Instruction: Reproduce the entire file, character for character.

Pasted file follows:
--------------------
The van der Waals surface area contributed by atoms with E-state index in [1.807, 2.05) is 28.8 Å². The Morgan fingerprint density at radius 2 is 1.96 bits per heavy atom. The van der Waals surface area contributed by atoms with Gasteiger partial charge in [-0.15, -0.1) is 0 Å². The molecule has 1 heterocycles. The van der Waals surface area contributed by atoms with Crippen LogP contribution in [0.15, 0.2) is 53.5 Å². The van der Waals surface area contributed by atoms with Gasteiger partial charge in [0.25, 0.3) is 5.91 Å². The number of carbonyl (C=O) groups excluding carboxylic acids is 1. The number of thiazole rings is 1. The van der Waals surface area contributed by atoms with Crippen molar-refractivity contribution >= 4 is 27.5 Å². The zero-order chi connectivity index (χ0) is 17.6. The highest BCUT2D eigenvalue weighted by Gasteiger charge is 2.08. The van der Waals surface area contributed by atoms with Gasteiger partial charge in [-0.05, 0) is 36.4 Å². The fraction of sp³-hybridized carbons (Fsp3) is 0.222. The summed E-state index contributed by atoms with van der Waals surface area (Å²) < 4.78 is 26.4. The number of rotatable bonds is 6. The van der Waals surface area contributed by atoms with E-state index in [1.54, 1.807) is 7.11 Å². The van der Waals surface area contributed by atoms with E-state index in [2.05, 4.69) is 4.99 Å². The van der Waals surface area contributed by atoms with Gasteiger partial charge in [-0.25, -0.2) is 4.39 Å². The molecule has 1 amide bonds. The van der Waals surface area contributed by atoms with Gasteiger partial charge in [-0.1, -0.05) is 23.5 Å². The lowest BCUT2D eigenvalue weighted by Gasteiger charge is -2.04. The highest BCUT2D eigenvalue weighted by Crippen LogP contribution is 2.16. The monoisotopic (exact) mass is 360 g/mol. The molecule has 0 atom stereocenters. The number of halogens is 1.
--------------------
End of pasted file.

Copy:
The van der Waals surface area contributed by atoms with E-state index in [1.807, 2.05) is 28.8 Å². The Morgan fingerprint density at radius 2 is 1.96 bits per heavy atom. The van der Waals surface area contributed by atoms with Gasteiger partial charge in [-0.15, -0.1) is 0 Å². The molecule has 1 heterocycles. The van der Waals surface area contributed by atoms with Crippen LogP contribution in [0.15, 0.2) is 53.5 Å². The van der Waals surface area contributed by atoms with Gasteiger partial charge in [0.25, 0.3) is 5.91 Å². The number of carbonyl (C=O) groups excluding carboxylic acids is 1. The number of thiazole rings is 1. The van der Waals surface area contributed by atoms with Crippen molar-refractivity contribution >= 4 is 27.5 Å². The zero-order chi connectivity index (χ0) is 17.6. The highest BCUT2D eigenvalue weighted by Gasteiger charge is 2.08. The van der Waals surface area contributed by atoms with Gasteiger partial charge in [-0.05, 0) is 36.4 Å². The fraction of sp³-hybridized carbons (Fsp3) is 0.222. The summed E-state index contributed by atoms with van der Waals surface area (Å²) < 4.78 is 26.4. The number of rotatable bonds is 6. The van der Waals surface area contributed by atoms with E-state index in [1.54, 1.807) is 7.11 Å². The van der Waals surface area contributed by atoms with E-state index in [2.05, 4.69) is 4.99 Å². The van der Waals surface area contributed by atoms with Gasteiger partial charge in [-0.25, -0.2) is 4.39 Å². The molecule has 1 amide bonds. The van der Waals surface area contributed by atoms with Gasteiger partial charge in [-0.1, -0.05) is 23.5 Å². The lowest BCUT2D eigenvalue weighted by Gasteiger charge is -2.04. The highest BCUT2D eigenvalue weighted by Crippen LogP contribution is 2.16. The monoisotopic (exact) mass is 360 g/mol. The molecule has 0 atom stereocenters. The number of halogens is 1.